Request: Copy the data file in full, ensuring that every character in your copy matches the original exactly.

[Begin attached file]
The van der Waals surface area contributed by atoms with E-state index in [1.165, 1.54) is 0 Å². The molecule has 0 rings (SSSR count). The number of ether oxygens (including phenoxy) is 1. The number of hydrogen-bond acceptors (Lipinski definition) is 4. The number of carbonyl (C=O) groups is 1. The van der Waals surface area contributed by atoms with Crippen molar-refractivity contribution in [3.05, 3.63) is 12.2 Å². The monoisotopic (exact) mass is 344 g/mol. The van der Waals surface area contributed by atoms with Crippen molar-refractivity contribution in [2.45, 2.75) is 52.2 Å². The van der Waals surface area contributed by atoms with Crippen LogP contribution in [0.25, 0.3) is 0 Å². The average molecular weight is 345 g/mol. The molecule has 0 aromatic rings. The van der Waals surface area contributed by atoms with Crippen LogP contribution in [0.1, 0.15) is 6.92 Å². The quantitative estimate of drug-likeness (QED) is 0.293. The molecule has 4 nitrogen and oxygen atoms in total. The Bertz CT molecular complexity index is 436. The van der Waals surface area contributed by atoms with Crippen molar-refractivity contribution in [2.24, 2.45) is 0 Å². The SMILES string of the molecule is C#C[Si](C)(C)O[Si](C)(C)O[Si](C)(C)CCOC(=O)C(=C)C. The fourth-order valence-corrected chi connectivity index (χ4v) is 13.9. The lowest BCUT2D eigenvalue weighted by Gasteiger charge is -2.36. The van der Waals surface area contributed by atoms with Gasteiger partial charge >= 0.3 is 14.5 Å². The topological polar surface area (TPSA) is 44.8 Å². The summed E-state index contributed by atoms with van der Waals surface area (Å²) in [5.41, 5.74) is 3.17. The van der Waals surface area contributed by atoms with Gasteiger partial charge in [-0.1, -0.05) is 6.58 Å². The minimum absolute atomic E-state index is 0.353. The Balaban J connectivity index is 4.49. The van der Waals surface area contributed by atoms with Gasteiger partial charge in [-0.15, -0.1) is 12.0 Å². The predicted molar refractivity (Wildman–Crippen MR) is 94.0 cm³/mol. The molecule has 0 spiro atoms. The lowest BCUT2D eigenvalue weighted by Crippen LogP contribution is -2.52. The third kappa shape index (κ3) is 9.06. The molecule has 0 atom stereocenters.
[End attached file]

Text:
The van der Waals surface area contributed by atoms with E-state index in [1.165, 1.54) is 0 Å². The molecule has 0 rings (SSSR count). The number of ether oxygens (including phenoxy) is 1. The number of hydrogen-bond acceptors (Lipinski definition) is 4. The number of carbonyl (C=O) groups is 1. The van der Waals surface area contributed by atoms with Crippen molar-refractivity contribution in [3.05, 3.63) is 12.2 Å². The monoisotopic (exact) mass is 344 g/mol. The van der Waals surface area contributed by atoms with Crippen molar-refractivity contribution in [2.45, 2.75) is 52.2 Å². The van der Waals surface area contributed by atoms with Crippen LogP contribution in [0.25, 0.3) is 0 Å². The average molecular weight is 345 g/mol. The molecule has 0 aromatic rings. The van der Waals surface area contributed by atoms with Crippen LogP contribution in [0.1, 0.15) is 6.92 Å². The quantitative estimate of drug-likeness (QED) is 0.293. The molecule has 4 nitrogen and oxygen atoms in total. The Bertz CT molecular complexity index is 436. The van der Waals surface area contributed by atoms with Crippen molar-refractivity contribution in [2.24, 2.45) is 0 Å². The SMILES string of the molecule is C#C[Si](C)(C)O[Si](C)(C)O[Si](C)(C)CCOC(=O)C(=C)C. The fourth-order valence-corrected chi connectivity index (χ4v) is 13.9. The lowest BCUT2D eigenvalue weighted by Gasteiger charge is -2.36. The van der Waals surface area contributed by atoms with Gasteiger partial charge >= 0.3 is 14.5 Å². The topological polar surface area (TPSA) is 44.8 Å². The summed E-state index contributed by atoms with van der Waals surface area (Å²) in [5.41, 5.74) is 3.17. The van der Waals surface area contributed by atoms with Gasteiger partial charge in [-0.1, -0.05) is 6.58 Å². The minimum absolute atomic E-state index is 0.353. The Balaban J connectivity index is 4.49. The van der Waals surface area contributed by atoms with Gasteiger partial charge in [-0.15, -0.1) is 12.0 Å². The predicted molar refractivity (Wildman–Crippen MR) is 94.0 cm³/mol. The molecule has 0 spiro atoms. The lowest BCUT2D eigenvalue weighted by Crippen LogP contribution is -2.52. The third kappa shape index (κ3) is 9.06. The molecule has 0 atom stereocenters.